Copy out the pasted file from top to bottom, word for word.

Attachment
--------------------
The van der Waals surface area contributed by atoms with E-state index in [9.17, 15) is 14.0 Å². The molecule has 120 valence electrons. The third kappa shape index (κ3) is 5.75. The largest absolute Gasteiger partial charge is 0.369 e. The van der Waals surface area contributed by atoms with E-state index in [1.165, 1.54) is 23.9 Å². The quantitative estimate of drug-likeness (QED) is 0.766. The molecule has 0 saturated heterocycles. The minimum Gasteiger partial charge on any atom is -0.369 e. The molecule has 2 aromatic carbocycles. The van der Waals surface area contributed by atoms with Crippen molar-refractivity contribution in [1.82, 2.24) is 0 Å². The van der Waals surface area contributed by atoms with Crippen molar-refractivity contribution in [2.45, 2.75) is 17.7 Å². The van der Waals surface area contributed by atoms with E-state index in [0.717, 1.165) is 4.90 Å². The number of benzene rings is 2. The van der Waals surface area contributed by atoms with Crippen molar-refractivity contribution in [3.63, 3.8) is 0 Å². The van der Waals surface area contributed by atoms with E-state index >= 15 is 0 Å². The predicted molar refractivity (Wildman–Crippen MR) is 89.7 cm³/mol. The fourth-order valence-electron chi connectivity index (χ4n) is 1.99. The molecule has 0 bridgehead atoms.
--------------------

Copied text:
The van der Waals surface area contributed by atoms with E-state index in [9.17, 15) is 14.0 Å². The molecule has 120 valence electrons. The third kappa shape index (κ3) is 5.75. The largest absolute Gasteiger partial charge is 0.369 e. The van der Waals surface area contributed by atoms with E-state index in [1.165, 1.54) is 23.9 Å². The quantitative estimate of drug-likeness (QED) is 0.766. The molecule has 0 saturated heterocycles. The minimum Gasteiger partial charge on any atom is -0.369 e. The molecule has 2 aromatic carbocycles. The van der Waals surface area contributed by atoms with Crippen molar-refractivity contribution in [1.82, 2.24) is 0 Å². The van der Waals surface area contributed by atoms with Crippen molar-refractivity contribution in [2.45, 2.75) is 17.7 Å². The van der Waals surface area contributed by atoms with E-state index in [0.717, 1.165) is 4.90 Å². The number of benzene rings is 2. The van der Waals surface area contributed by atoms with Crippen molar-refractivity contribution in [3.63, 3.8) is 0 Å². The van der Waals surface area contributed by atoms with E-state index >= 15 is 0 Å². The predicted molar refractivity (Wildman–Crippen MR) is 89.7 cm³/mol. The fourth-order valence-electron chi connectivity index (χ4n) is 1.99. The molecule has 0 bridgehead atoms.